Trinity Groves created a novel concept in Dallas when founders Jim Reynolds, Phil Romano, Stuart Fitts, and Butch McGregor launched a restaurant incubator in West Dallas. On Monday, Romano and Fitts’ latest brainchild opened in Trinity Groves. Though the business model resembles that of a restaurant or incubator, the Network Bar is something new entirely.
The Network Bar utilizes a membership model to promote its exclusive meeting place for professionals across all industries to connect with each other, with a little help from a social media-style interface.
Prospective members must be recommended by a current member and approved by the bar’s leadership. Once approved, members can browse the Network Bar’s app, which houses members’ professional information, comparable to a closed-network LinkedIn.
As part of the app, members can see who is in the 7,000-square-foot bar at any given time, enticing them to come in and socialize.
Once inside, members can eat and drink, sit and work, or utilize the space for meetings.
Though all ages are welcome to join, the concept was created for millennials who are tech savvy, but lack the interpersonal skills or confidence to network efficiently, says Stuart Fitts, co-founder and managing partner of West Dallas Investments, the entity behind Trinity Groves. “The app is meant to be a bridge between the lost skill and the old skill,” Fitts says.
Those aged 21-30 can join for $500 annually, those 30-70 can join for $1,000 annually, and those 70 and above can join for free under a mentorship agreement. Mentors must be a business owner or leader, be available to mentor younger members, and have a strong desire to give back to the business community.
“Society becomes great when old men plant trees knowing that others will sit under the shade of them,” Romano says.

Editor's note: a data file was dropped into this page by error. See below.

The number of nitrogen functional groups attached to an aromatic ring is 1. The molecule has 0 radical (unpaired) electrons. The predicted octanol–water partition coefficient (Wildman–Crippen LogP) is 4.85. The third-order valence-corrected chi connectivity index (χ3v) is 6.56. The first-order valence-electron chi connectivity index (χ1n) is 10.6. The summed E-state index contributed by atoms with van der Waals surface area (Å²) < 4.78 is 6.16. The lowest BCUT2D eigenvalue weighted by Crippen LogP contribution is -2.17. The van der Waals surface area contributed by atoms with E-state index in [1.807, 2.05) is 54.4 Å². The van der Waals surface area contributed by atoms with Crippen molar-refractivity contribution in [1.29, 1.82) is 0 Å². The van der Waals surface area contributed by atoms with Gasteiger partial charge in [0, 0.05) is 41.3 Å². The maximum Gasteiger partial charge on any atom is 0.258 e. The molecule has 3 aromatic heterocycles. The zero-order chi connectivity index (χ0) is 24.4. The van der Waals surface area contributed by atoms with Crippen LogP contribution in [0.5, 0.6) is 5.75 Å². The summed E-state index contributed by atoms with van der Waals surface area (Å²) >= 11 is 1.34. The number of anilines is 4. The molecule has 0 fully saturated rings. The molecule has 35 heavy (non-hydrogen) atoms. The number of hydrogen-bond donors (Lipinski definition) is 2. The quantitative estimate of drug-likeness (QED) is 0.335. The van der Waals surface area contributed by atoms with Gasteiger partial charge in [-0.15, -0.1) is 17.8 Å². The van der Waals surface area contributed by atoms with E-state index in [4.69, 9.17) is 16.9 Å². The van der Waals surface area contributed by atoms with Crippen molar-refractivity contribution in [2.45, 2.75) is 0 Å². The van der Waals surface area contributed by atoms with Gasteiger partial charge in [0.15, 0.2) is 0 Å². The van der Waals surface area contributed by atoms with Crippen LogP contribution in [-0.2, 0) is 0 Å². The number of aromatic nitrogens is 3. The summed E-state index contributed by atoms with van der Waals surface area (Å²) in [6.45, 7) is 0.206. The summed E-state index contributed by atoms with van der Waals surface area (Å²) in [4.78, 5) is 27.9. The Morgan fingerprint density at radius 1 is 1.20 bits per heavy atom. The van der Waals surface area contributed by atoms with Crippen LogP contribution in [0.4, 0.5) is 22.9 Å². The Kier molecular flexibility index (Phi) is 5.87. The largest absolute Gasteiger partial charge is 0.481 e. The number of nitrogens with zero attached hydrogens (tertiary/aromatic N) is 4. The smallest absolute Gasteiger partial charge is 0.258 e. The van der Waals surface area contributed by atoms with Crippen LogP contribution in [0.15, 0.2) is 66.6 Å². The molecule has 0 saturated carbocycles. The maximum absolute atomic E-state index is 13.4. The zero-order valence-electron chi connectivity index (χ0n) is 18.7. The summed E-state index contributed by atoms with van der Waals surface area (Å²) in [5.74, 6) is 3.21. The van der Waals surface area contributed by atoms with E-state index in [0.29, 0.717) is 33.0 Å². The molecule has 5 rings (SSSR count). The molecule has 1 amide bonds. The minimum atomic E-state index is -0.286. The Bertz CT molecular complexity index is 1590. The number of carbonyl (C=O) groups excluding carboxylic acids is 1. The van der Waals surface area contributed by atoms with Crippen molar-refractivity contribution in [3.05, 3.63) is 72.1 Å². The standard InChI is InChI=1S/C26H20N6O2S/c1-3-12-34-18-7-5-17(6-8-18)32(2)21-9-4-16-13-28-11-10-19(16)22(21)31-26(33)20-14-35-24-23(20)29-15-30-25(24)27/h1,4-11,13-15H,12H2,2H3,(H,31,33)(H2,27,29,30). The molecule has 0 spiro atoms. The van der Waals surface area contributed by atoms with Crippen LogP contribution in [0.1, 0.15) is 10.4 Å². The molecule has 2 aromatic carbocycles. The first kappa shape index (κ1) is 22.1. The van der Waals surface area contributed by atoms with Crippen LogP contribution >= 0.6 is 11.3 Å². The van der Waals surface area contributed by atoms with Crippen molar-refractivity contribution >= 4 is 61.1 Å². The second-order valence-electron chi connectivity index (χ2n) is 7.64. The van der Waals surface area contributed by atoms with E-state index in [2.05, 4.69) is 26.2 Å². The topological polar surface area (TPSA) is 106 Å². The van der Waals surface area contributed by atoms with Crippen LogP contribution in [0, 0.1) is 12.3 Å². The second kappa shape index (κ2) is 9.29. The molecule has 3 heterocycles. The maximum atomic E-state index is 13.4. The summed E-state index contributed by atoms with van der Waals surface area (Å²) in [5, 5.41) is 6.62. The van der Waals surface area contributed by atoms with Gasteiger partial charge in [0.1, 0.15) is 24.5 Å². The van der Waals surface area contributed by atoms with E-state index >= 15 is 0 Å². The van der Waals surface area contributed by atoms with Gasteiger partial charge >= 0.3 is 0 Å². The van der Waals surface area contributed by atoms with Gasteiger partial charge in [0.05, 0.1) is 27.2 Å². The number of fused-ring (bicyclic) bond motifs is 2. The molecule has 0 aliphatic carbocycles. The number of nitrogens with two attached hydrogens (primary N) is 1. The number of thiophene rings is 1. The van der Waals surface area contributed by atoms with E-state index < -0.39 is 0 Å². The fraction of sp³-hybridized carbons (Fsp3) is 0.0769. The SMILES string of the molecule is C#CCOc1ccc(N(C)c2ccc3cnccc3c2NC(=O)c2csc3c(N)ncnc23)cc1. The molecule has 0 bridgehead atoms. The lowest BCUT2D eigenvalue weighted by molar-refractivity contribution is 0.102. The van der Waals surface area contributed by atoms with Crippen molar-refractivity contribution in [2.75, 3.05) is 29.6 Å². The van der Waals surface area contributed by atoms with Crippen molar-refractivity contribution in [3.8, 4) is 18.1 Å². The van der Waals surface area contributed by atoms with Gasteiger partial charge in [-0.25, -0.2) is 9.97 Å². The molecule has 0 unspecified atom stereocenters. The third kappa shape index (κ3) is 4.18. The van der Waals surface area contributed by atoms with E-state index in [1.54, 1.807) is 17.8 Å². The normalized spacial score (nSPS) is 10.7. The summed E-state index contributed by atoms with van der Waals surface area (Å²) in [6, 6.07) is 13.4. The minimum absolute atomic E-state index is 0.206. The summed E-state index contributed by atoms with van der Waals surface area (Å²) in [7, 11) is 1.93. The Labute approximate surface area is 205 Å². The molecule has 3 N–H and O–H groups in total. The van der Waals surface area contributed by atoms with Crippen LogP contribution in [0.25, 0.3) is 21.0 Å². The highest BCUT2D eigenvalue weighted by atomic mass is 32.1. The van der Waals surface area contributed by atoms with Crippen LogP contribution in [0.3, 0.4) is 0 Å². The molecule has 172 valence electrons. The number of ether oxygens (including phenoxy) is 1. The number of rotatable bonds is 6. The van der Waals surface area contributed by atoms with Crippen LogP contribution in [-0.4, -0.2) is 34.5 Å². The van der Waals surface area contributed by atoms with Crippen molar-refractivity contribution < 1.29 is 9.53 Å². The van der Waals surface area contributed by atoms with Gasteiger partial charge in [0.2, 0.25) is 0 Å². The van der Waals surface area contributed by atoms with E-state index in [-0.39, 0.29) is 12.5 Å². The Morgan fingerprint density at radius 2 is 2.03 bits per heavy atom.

The Network Bar hopes to enroll 1,000 members by 2018, and has made good progress thus far, Romano says. Businesses can also purchase corporate memberships for employees as a promotion or recruitment perk.
Network Bar director of business development Gerardo Munguia says, so far, members have spanned multiple industries, including finance, law, technology, and real estate.
Joining will be fairly easy, Romano says, but it will also be easy to get kicked out. Part of the bar’s purpose is to create a safe place for people of all ages and genders to network. Members may anonymously flag one another via the app for inappropriate behavior, which could lead to a withdrawal of membership.
“We don’t want this to be a nightclub,” Fitts says. “We want this to be elegant and professional, safe and inviting.”
“We want it to be a place for people to chase business opportunities,” Romano says.
Programming such as a speaker series, intimate fireside chats with business leaders, business book launches, and mentor office hours will be available to all members.
Since its soft opening Monday, members have already been using the space as an office and conference room alternative, and a place to grab a burger and craft cocktail.
“We didn’t intend to be in competition with co-working concepts,” Fitts said. In fact, Romano foresees a licensing partnership in the future with a hotel brand or co-working concept. “But we’ve got to make this work first; then we’ll work on growing it fast,” Romano says.
Romano and Fitts have been working closely with attorneys to protect the intellectual property of the concept. “But the best way to protect [the concept] is through market penetration,” Romano says.
Younity Group, the development company that created the Network Bar’s app, is half owned by Romano and Fitts.
Members and up to three guests can eat and drink from a menu of meal and snack items Romano calls “hand food,” as well as a full bar and craft cocktails. Daily hours vary, but the Network Bar will be closed every Monday to host private events.
Trinity Groves continues to grow, as the restaurant incubator increased sales 57 percent from this quarter last year, according to Romano. But the Network Bar is still unlike anything the partners have attempted thus far.
“This isn’t a venture—it’s an adventure,” Romano says.